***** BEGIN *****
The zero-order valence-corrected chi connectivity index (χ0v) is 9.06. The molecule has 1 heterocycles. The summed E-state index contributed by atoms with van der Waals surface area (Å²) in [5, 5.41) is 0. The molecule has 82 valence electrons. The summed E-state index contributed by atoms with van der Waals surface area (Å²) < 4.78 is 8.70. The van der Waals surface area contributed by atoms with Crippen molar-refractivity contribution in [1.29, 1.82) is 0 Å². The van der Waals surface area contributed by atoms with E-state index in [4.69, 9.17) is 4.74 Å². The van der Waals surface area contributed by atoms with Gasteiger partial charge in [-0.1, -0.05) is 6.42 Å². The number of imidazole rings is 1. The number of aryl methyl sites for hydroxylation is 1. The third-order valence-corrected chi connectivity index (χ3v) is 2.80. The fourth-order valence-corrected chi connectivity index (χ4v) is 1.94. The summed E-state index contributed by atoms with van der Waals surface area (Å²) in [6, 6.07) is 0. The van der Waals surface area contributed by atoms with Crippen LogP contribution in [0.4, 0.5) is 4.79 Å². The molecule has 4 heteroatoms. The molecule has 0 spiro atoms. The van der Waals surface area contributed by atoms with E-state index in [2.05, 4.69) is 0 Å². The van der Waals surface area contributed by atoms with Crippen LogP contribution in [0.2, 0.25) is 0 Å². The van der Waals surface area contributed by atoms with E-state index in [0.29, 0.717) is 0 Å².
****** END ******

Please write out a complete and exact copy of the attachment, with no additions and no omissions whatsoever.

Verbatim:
The zero-order valence-corrected chi connectivity index (χ0v) is 9.06. The molecule has 1 heterocycles. The summed E-state index contributed by atoms with van der Waals surface area (Å²) in [5, 5.41) is 0. The molecule has 82 valence electrons. The summed E-state index contributed by atoms with van der Waals surface area (Å²) < 4.78 is 8.70. The van der Waals surface area contributed by atoms with Crippen molar-refractivity contribution in [1.29, 1.82) is 0 Å². The van der Waals surface area contributed by atoms with E-state index in [4.69, 9.17) is 4.74 Å². The van der Waals surface area contributed by atoms with Gasteiger partial charge in [-0.1, -0.05) is 6.42 Å². The number of imidazole rings is 1. The number of aryl methyl sites for hydroxylation is 1. The third-order valence-corrected chi connectivity index (χ3v) is 2.80. The fourth-order valence-corrected chi connectivity index (χ4v) is 1.94. The summed E-state index contributed by atoms with van der Waals surface area (Å²) in [6, 6.07) is 0. The van der Waals surface area contributed by atoms with Crippen LogP contribution in [0.4, 0.5) is 4.79 Å². The molecule has 4 heteroatoms. The molecule has 0 spiro atoms. The van der Waals surface area contributed by atoms with E-state index in [2.05, 4.69) is 0 Å². The van der Waals surface area contributed by atoms with Crippen LogP contribution in [0.2, 0.25) is 0 Å². The van der Waals surface area contributed by atoms with E-state index in [0.29, 0.717) is 0 Å².